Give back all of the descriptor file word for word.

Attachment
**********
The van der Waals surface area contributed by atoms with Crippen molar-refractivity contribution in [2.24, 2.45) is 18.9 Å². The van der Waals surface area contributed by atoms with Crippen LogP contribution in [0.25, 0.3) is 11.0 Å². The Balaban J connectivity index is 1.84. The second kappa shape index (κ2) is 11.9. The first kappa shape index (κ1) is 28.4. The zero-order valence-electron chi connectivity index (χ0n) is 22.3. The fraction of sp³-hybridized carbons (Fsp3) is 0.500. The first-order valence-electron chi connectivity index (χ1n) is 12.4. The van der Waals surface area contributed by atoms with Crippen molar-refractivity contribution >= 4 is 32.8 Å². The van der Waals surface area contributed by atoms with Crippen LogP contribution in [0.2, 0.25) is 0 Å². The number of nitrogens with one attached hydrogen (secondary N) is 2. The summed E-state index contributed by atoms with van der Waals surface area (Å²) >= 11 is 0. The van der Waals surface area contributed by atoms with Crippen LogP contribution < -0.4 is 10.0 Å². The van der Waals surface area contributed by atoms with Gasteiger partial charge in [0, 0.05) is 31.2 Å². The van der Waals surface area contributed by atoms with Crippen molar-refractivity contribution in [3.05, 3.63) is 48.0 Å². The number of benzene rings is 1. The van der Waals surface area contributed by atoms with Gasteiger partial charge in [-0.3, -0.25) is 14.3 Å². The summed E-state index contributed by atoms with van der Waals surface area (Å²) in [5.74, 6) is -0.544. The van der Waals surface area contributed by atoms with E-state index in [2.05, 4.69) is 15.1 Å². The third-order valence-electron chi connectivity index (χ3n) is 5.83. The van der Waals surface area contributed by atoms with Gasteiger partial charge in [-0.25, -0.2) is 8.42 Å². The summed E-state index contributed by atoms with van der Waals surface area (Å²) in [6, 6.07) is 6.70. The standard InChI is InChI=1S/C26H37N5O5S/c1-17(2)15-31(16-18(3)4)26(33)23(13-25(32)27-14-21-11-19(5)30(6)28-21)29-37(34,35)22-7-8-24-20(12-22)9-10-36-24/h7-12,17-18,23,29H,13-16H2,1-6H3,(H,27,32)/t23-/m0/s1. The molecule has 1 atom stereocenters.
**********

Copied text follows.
The van der Waals surface area contributed by atoms with Crippen molar-refractivity contribution in [2.24, 2.45) is 18.9 Å². The van der Waals surface area contributed by atoms with Crippen LogP contribution in [0.25, 0.3) is 11.0 Å². The Balaban J connectivity index is 1.84. The second kappa shape index (κ2) is 11.9. The first kappa shape index (κ1) is 28.4. The zero-order valence-electron chi connectivity index (χ0n) is 22.3. The fraction of sp³-hybridized carbons (Fsp3) is 0.500. The first-order valence-electron chi connectivity index (χ1n) is 12.4. The van der Waals surface area contributed by atoms with Crippen molar-refractivity contribution >= 4 is 32.8 Å². The van der Waals surface area contributed by atoms with Crippen LogP contribution in [0.2, 0.25) is 0 Å². The number of nitrogens with one attached hydrogen (secondary N) is 2. The summed E-state index contributed by atoms with van der Waals surface area (Å²) >= 11 is 0. The van der Waals surface area contributed by atoms with Crippen LogP contribution < -0.4 is 10.0 Å². The van der Waals surface area contributed by atoms with Gasteiger partial charge in [0, 0.05) is 31.2 Å². The van der Waals surface area contributed by atoms with Crippen molar-refractivity contribution in [3.05, 3.63) is 48.0 Å². The number of benzene rings is 1. The van der Waals surface area contributed by atoms with Gasteiger partial charge in [-0.3, -0.25) is 14.3 Å². The summed E-state index contributed by atoms with van der Waals surface area (Å²) in [5.74, 6) is -0.544. The van der Waals surface area contributed by atoms with E-state index in [2.05, 4.69) is 15.1 Å². The third-order valence-electron chi connectivity index (χ3n) is 5.83. The van der Waals surface area contributed by atoms with Gasteiger partial charge in [-0.25, -0.2) is 8.42 Å². The summed E-state index contributed by atoms with van der Waals surface area (Å²) in [6, 6.07) is 6.70. The standard InChI is InChI=1S/C26H37N5O5S/c1-17(2)15-31(16-18(3)4)26(33)23(13-25(32)27-14-21-11-19(5)30(6)28-21)29-37(34,35)22-7-8-24-20(12-22)9-10-36-24/h7-12,17-18,23,29H,13-16H2,1-6H3,(H,27,32)/t23-/m0/s1. The molecule has 1 atom stereocenters.